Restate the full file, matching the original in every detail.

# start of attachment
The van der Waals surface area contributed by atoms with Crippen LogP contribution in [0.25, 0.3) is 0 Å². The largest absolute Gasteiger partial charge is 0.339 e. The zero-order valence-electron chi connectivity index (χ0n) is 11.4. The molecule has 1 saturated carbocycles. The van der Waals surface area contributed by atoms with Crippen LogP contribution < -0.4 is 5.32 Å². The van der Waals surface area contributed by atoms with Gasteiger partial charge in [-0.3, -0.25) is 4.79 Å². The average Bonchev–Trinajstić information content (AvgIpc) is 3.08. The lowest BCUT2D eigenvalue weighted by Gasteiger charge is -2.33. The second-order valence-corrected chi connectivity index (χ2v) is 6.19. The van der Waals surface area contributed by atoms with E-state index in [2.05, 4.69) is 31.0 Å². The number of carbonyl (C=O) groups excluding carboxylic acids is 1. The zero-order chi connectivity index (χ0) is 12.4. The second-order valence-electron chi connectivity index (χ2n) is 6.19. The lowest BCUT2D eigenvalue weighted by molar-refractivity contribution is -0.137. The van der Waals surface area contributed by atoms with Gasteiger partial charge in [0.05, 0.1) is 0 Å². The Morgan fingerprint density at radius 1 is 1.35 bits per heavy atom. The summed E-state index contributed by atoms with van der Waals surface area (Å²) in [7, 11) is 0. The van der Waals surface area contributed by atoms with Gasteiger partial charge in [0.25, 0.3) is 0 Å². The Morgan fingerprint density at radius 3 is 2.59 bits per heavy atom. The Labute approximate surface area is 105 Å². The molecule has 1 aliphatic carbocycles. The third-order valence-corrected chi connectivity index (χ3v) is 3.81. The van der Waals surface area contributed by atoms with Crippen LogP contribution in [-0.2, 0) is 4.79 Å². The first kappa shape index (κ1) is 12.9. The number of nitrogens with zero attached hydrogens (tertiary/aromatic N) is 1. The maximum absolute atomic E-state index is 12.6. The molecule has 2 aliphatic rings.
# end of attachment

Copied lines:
The van der Waals surface area contributed by atoms with Crippen LogP contribution in [0.25, 0.3) is 0 Å². The largest absolute Gasteiger partial charge is 0.339 e. The zero-order valence-electron chi connectivity index (χ0n) is 11.4. The molecule has 1 saturated carbocycles. The van der Waals surface area contributed by atoms with Crippen LogP contribution < -0.4 is 5.32 Å². The van der Waals surface area contributed by atoms with Gasteiger partial charge in [-0.3, -0.25) is 4.79 Å². The average Bonchev–Trinajstić information content (AvgIpc) is 3.08. The lowest BCUT2D eigenvalue weighted by Gasteiger charge is -2.33. The second-order valence-corrected chi connectivity index (χ2v) is 6.19. The van der Waals surface area contributed by atoms with E-state index in [2.05, 4.69) is 31.0 Å². The number of carbonyl (C=O) groups excluding carboxylic acids is 1. The zero-order chi connectivity index (χ0) is 12.4. The second-order valence-electron chi connectivity index (χ2n) is 6.19. The lowest BCUT2D eigenvalue weighted by molar-refractivity contribution is -0.137. The van der Waals surface area contributed by atoms with Gasteiger partial charge in [0.05, 0.1) is 0 Å². The Morgan fingerprint density at radius 1 is 1.35 bits per heavy atom. The summed E-state index contributed by atoms with van der Waals surface area (Å²) in [7, 11) is 0. The van der Waals surface area contributed by atoms with Gasteiger partial charge in [0.25, 0.3) is 0 Å². The Morgan fingerprint density at radius 3 is 2.59 bits per heavy atom. The Labute approximate surface area is 105 Å². The molecule has 1 aliphatic carbocycles. The third-order valence-corrected chi connectivity index (χ3v) is 3.81. The van der Waals surface area contributed by atoms with Crippen LogP contribution in [-0.2, 0) is 4.79 Å². The first kappa shape index (κ1) is 12.9. The number of nitrogens with zero attached hydrogens (tertiary/aromatic N) is 1. The maximum absolute atomic E-state index is 12.6. The molecule has 2 aliphatic rings.